I know that I view things through a different lens since both my husband & I come from families where everyone gets a degree, and usually a masters or doctorate. In our area, when oil is up, lots of oil field workers can make great money with no degree. But it’s shaky ground when oil goes down.

I supposed we run in different sorts of circles. I know more people with degrees struggling to find jobs than trades workers. (Including a family of 4, 2 mid 20s 'kids' and their parents, all have degrees, but they live together just to make ends meet as their incomes don't allow them to live on their own)

But, I also live in NW Indiana. Lots and lots of trades industries around here.

Edited by SewWhat?
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greenbeanmama

My brother-in-law is a truck driver. He has long days but he's home every night. His wife is a store manager at Walgreens.

Arguably, though, she shouldn't have been made a manager due to corporate policy that says store managers should have a four-year degree. We've got friends in Minnesota where the husband is the assistant manager at Walgreens, and two college classes are what's holding him back from having his own store to manage. Obviously, they make exceptions sometimes.

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SewWhat?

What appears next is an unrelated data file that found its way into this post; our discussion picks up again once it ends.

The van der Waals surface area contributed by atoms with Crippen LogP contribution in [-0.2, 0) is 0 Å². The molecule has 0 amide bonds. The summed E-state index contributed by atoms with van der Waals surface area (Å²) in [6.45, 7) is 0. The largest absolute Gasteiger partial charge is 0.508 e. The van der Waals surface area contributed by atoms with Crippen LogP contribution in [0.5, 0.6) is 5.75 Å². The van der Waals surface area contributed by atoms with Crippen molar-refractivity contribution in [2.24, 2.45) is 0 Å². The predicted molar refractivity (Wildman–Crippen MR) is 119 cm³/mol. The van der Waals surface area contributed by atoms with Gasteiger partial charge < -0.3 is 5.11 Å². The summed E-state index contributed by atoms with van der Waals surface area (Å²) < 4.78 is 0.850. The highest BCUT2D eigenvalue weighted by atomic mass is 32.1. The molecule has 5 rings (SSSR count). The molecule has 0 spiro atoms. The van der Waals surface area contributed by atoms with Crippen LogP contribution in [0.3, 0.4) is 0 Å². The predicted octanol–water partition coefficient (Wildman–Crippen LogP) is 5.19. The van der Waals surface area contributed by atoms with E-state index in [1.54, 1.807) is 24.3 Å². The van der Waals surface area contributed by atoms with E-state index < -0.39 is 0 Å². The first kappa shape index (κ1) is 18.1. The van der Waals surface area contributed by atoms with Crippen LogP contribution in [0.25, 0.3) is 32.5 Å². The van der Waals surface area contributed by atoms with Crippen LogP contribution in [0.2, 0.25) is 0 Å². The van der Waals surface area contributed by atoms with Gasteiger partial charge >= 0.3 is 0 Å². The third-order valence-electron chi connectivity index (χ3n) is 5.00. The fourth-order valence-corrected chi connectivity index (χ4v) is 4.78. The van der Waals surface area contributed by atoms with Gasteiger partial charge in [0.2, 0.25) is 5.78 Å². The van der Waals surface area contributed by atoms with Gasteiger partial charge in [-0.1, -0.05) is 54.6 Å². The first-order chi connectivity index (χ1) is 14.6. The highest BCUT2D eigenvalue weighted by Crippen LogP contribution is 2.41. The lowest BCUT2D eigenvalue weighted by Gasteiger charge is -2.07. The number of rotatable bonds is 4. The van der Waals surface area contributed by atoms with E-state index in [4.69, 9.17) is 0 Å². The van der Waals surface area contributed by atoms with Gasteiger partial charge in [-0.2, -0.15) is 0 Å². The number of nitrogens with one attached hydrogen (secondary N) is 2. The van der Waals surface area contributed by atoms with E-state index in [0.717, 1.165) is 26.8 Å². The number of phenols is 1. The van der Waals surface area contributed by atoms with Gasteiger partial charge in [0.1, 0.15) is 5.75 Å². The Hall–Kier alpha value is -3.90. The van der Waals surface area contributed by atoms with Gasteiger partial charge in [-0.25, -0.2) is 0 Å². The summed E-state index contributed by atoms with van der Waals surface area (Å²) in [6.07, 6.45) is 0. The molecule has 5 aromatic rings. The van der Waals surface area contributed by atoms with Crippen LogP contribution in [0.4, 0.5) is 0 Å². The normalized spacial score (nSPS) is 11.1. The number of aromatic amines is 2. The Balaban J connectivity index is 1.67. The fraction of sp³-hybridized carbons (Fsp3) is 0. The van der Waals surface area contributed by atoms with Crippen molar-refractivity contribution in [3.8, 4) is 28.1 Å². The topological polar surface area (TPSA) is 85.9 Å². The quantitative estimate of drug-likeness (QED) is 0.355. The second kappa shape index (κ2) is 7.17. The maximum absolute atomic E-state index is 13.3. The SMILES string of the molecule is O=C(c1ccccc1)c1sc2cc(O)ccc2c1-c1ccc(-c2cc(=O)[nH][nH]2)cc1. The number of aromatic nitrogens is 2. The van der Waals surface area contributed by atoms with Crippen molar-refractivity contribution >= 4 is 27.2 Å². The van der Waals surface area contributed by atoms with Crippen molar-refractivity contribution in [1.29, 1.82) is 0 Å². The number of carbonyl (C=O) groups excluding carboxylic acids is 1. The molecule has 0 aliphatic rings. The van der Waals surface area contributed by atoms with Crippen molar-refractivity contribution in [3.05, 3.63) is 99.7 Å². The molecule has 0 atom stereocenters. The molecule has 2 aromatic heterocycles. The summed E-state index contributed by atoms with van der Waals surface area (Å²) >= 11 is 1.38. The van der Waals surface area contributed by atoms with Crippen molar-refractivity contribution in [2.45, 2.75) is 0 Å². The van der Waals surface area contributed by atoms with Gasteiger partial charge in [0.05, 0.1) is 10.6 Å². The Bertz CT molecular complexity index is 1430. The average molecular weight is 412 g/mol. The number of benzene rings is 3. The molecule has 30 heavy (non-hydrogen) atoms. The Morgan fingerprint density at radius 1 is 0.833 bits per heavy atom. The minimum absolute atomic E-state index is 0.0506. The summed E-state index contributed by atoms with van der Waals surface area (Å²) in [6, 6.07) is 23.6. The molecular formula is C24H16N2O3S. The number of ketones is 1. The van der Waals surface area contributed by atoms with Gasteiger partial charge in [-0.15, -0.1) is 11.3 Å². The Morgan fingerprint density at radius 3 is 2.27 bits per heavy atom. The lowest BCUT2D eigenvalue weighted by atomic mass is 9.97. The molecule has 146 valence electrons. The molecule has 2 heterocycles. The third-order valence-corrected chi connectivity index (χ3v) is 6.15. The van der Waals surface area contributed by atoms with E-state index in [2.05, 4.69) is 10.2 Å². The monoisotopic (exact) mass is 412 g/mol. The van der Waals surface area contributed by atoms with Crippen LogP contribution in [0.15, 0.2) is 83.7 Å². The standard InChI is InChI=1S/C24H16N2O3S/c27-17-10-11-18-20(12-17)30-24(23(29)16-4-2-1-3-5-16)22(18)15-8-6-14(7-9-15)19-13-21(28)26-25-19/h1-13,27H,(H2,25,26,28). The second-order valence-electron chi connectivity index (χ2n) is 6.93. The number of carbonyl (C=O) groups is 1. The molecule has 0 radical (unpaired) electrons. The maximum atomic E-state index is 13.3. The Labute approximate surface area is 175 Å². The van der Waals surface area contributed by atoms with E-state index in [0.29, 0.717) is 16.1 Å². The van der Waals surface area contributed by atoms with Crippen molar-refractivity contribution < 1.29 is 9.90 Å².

20 minutes ago, greenbeanmama said:

My brother-in-law is a truck driver. He has long days but he's home every night. His wife is a store manager at Walgreens.

Arguably, though, she shouldn't have been made a manager due to corporate policy that says store managers should have a four-year degree. We've got friends in Minnesota where the husband is the assistant manager at Walgreens, and two college classes are what's holding him back from having his own store to manage. Obviously, they make exceptions sometimes.

One of hubby's brothers and also hubby's BFF are over the road truck drivers.They are only home about 2-3d/w. His BFF has moved companies many times, I'm guessing he won't have much of a retirement built up. HIs brother has been with the same company many years, but they had financial issues so they are rebuilding the pension system, which means his brother can't retire as early as he'd hoped.

Companies need to specifically look at their employees. No reason a person without a degree who has worked their way up in the company can't do the job of manager. Clearly they know the business if they've been in and worked up for  a long time.

That's part of the issue in this country. Jobs that didn't need degrees even just 10y ago do now. It's ridiculous, and it's also driven up college costs because now more people think they need a degree. When really, there are plenty of non-degree jobs around too. There are shortages in trades across the country because of the change in mindset.